E { H k , n + Δ n α k , n * } = 1 N 2 m = 0 , m k N - 1 E { d m , n * } l 1 = 0 N - 1 l 2 = 0 N - 1 r f ( k - m ) J 0 ( 2 π f d T ( l 1 - l 2 + Δ n ( N + N G ) ) N ) - j 2 π l 2 ( m - k ) / N Eq . 16

The maximum likelihood estimation (MLE) is equivalent to the minimum cost function:


Λk(d T)=ln det(R)+{tilde over (H)} k H R −1 {tilde over (H)} k  Eq. 17

Thus, the MLE using the k-th subcarrier may be written as:


d T=arg min T Λk(d T) Eq. 18

In one embodiment, the complexity of the MLE may be reduced via Cholesky factorization:


minf d T Λk(d T)=minf d T ln det(R)+∥L H {tilde over (H)} k2 Eq. 19

where R−1=LLH and the lower triangular matrix L is defined as:

L = [ l 1 , 1 0 0 0 l 2 , 1 l 2 , 2 0 0 l 3 , 1 l 3 , 2 l 3 , 3 0 l M , 1 l M , 2 l M , 3 l M , M ] Eq . 20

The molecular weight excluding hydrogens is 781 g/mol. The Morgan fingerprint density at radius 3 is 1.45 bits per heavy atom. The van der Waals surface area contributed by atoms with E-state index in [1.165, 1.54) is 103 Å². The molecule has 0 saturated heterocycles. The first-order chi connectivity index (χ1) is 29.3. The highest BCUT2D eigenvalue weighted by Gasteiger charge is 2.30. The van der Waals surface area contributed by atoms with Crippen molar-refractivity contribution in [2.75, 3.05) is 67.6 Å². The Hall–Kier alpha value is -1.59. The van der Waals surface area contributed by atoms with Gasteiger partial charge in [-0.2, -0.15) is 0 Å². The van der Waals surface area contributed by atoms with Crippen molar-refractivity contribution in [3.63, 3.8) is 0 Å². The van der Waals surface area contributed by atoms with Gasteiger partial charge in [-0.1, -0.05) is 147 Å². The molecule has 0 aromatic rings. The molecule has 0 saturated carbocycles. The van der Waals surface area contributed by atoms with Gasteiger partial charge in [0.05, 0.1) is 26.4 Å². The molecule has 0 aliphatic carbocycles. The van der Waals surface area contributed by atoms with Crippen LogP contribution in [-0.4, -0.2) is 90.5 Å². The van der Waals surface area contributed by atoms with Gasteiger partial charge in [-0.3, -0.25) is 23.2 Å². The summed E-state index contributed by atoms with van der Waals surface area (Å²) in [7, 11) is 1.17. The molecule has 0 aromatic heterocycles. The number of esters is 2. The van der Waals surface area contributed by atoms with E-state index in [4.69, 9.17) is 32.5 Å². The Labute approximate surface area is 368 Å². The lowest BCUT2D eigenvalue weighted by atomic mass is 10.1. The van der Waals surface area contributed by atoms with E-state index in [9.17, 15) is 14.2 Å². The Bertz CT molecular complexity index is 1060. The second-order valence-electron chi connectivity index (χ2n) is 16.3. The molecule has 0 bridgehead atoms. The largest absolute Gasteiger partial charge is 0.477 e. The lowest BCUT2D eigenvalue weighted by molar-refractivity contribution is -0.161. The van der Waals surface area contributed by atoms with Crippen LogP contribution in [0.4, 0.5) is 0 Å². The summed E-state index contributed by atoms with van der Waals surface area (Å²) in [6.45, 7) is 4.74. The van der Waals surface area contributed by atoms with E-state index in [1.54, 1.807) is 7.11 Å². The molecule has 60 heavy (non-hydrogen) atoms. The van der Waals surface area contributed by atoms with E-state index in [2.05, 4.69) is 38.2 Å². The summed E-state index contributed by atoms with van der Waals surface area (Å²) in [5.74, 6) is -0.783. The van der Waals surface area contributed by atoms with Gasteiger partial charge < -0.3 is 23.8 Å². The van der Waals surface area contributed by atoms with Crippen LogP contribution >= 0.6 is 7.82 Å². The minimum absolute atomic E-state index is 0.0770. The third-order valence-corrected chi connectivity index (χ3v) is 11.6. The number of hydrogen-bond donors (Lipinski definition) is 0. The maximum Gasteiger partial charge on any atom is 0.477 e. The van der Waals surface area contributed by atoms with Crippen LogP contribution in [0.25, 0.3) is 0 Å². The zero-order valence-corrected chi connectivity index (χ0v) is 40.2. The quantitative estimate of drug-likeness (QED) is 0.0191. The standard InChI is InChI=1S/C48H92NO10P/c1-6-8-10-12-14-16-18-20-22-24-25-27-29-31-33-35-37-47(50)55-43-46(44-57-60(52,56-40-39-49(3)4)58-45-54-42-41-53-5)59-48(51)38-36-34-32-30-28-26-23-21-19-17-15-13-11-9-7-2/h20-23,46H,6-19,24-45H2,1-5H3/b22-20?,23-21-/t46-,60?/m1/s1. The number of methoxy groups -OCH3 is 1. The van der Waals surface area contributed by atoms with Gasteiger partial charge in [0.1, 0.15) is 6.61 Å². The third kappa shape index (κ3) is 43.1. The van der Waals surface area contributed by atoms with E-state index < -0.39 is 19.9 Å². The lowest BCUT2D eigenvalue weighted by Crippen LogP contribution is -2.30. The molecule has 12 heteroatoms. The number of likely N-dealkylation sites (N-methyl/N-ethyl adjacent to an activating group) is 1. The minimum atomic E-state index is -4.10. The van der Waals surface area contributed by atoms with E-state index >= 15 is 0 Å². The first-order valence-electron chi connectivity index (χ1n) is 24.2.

The matrix L may be pre-calculated and stored using a pre-determined set of dT values, for example, dT=00.04 with a step size of 0.001.

FIG. 3 is a conceptual diagram of one embodiment of a maximum likelihood estimation agent. The maximum likelihood estimation agent illustrated in FIG. 3 may be implemented as hardware, software, firmware or any combination thereof.

Received samples, Yk,n, 300 may be received and combined with 1/dk,n to generate channel estimates ({tilde over (H)}k,n+M−1 . . . {tilde over (H)}k,n) 310, 312, 316, 318. The channel estimates may be combined with the pre-calculated values of matrix L (320, 330 . . . 350) as described above. Each row may be summed (322, 332 . . . ) and squared (324, 334 . . . 355).

The result may be summed, 370, with ln det(R) to generate Λ(dT). Then arg min d T Λk(dT),

380 may be performed to generate dT. The resulting value may be used to determine movement of the source mobile wireless devices. The movement data may be used, for example, to facilitate a handover or to adjust transmission parameters by the base station and/or the mobile device.